Monday, September 03, 2007

Sleeping Alone

A week ago, on erev Shabbat, my son slept in a bed alone for the first time. My husband and I approached this with a great deal of trepidation, mostly because we had a feeling we would be seeing a LOT of him climbing in and out, and forced returns to bed. We childproofed the room anew, for the moment at which he decides, alone for the first time, to climb the bookshelves. And I suppose we saved ourselves some agony by putting him in a double futon instead of a single bed, lower and wider to prevent falls.

He did not get out of bed once. It’s been a week, and still no getting out. I suppose the psychological barrier has been built, and lucky for us, it has worked. But he is lonely. There is much more chatter, and he sings to himself and tells little stories about his day. He has asked to have us come and sleep with him, and asked to come sleep in our bed. Yet he has slept longer in his own bed (and later in the morning) than he ever did in his crib.

My husband and I struggled to find some kind of effective Jewish ritual with which we could together welcome this change, but we could find nothing that seemed appropriate for a toddler. And being the parents of a toddler, we definitely did not have the energy to create new ritual, although in retrospect, it would have been meaningful. We “surprised” him by showing him his “new room,” talked about how exciting it would be, and added shehechiyanu to our bed time ritual. It worked perfectly (so far).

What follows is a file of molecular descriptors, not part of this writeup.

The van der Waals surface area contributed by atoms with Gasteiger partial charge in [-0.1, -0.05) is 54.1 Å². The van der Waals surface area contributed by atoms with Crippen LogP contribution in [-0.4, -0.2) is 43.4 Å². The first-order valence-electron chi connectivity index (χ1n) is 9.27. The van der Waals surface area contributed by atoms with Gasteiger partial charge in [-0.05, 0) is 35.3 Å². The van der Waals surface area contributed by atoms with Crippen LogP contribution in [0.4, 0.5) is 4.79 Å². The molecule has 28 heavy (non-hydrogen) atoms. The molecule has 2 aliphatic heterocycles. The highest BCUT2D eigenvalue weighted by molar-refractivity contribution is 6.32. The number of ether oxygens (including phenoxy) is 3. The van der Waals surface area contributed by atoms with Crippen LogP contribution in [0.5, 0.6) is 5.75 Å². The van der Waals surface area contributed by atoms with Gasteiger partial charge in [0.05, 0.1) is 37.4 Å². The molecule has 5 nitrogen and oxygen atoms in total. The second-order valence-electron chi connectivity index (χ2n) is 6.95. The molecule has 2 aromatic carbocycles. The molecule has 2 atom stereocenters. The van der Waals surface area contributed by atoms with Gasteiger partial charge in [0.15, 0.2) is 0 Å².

We tried to keep him in the crib for as long as possible, mostly at the behest of our pediatrician, who believes that children under 3 are safer in cribs than in beds. We bought into that rationalization, but always under a watchful eye, because our son is likely to propel himself off the tippy top of the playground equipment, so why not the bed too? But certainly, keeping him in the crib kept him, in our minds, as our little baby. And now I begrudgingly accept that he is not a baby anymore, he is a boy (as he says, in his own words). And I am no longer a person with a baby, but a mother.

Of course, my parents and in-laws then asked when he was going to be potty trained, and did that mean we were thinking about another baby. Does it ever stop?

1 comment:

phyllis@imabima said...

It is so hard to make these changes with our children, it's so hard to see them grow up even from something as simple as the crib or moving out of the highchair. I love that you chose Shehecheyanu because it is such a nice all-purpose blessing for these "firsts". If you still want more, and in this case, the ritual is truly for you as the parents, there are some "weaning rituals" that might do the trick. One is here:
and you could try

Also, a Havdalah of sorts would work....b'hatzlacha! (good luck!)